Our Next Challenge: The Videophone

There is no question that I am a gadget freak. I love stuff that’s not only fun but makes my life easier. For example, I carry the T-Mobile Sidekick with me everywhere I go. The device can best be described as a cool Blackberry or a cell phone on steroids.
The Sidekick (aka Hip Top) is a cell phone, camera, instant messenger, games device, Internet browser, and email client all in one.
In other words I can surf the web, respond to my email, and talk on the phone all at the same time. The phone flips to give you a full keyboard. You can bang out an email fairly quickly, using your thumbs to type.
The one thing the phone doesn’t have is television. But that’s about to change.
Recently, I saw a demo of commercial TV broadcasting for cell phones. At this point it might be better to call what I saw a slide show with audio. Although the audio was good and for the most part clear, the video was coming in at about one frame every five seconds,.
From first glance it appears that “real” TV on your cell phone is still a ways off. But I am sure when it gets good I’ll be adding it to my gadget list. Not that I really need it, but I still think it would be cool.
I think back to April when I was watching the Masters on TV. It’s the one golf tournament that I watch from start to finish. The problem was that it was a very nice day on that Masters Sunday. I would have loved to have gone out and played a few holes, but I didn’t want to miss the Masters.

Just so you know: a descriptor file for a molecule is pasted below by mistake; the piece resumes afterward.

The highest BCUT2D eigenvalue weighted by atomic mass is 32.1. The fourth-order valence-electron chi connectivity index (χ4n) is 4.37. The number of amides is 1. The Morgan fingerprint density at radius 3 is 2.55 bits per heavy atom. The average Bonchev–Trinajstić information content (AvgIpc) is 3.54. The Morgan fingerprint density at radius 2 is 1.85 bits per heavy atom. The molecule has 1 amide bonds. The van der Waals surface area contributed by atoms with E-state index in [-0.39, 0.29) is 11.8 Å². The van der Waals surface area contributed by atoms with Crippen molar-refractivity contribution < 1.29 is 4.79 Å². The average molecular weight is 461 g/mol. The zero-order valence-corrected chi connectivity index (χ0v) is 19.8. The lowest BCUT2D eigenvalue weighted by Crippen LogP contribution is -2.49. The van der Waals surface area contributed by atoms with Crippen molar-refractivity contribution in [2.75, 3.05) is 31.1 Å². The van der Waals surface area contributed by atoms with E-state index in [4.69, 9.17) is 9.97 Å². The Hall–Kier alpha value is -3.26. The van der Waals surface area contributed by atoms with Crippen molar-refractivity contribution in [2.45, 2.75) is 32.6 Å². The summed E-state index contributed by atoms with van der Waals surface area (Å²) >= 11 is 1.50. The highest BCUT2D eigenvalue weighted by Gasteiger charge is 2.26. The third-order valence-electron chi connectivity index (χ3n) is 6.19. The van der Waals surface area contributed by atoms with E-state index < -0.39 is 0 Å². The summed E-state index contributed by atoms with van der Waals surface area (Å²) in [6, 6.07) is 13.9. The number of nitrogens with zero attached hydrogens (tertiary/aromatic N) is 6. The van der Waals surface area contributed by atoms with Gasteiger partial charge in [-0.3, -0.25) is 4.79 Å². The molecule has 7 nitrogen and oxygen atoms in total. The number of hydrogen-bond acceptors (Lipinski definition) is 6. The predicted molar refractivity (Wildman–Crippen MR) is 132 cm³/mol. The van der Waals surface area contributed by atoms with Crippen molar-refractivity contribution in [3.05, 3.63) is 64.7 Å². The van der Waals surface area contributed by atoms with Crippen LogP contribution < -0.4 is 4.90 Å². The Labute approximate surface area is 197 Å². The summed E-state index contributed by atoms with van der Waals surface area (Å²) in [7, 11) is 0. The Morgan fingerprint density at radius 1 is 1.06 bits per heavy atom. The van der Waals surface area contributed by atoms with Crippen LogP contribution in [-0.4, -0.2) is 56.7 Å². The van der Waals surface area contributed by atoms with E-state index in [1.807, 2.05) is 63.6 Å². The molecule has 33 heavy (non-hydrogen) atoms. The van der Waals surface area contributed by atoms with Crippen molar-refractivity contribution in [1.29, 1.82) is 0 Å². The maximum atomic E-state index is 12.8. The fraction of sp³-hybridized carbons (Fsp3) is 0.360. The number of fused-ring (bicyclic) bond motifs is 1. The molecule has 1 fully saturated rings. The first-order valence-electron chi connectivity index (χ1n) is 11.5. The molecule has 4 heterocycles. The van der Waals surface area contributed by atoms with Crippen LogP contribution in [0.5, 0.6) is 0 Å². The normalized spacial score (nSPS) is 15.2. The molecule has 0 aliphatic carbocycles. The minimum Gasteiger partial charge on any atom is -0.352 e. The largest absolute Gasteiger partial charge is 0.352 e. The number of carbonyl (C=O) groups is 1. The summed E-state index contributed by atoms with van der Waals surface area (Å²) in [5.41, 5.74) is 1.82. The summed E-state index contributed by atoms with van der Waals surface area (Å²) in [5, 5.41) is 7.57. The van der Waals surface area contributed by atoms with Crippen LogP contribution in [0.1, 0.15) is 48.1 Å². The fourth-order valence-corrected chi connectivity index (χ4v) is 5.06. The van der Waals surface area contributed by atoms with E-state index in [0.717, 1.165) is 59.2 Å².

I could have used my DVR to record the tournament while I hit the links, but I just knew somebody would have told me who won before I got the chance to watch it.
So, I stayed home and watched the Masters instead of playing golf.
If my cell phone was also a TV, I could have done both. Think about it: Could life get any better than watching the Masters live and playing golf at the same time?
When true mobile TV becomes a reality, you’ll have to wonder what it will do for TV news departments. You know when the reporter is going live and all those people are waving in the background? Now those people will be able to see themselves live while they are waving. They will be able to get themselves lined up perfectly to really help mess up your live shot.
How will Nielsen deal with ratings when so many people might be watching your newscast on their phone?
How long will it be before cell phones have built-in DVRs? You can record American Idol and watch it during one of those boring staff meetings at work.
The idea of a truly mobile TV on a device that almost everyone carries is kind of scary when you think about it. This could have a huge impact on the way all of us do business.
All I know is when the technology is perfected I will be one of the first in line to buy a new phone.
Then I’ll call the pro shop and set up a tee time for Masters Sunday. Life can’t get much better.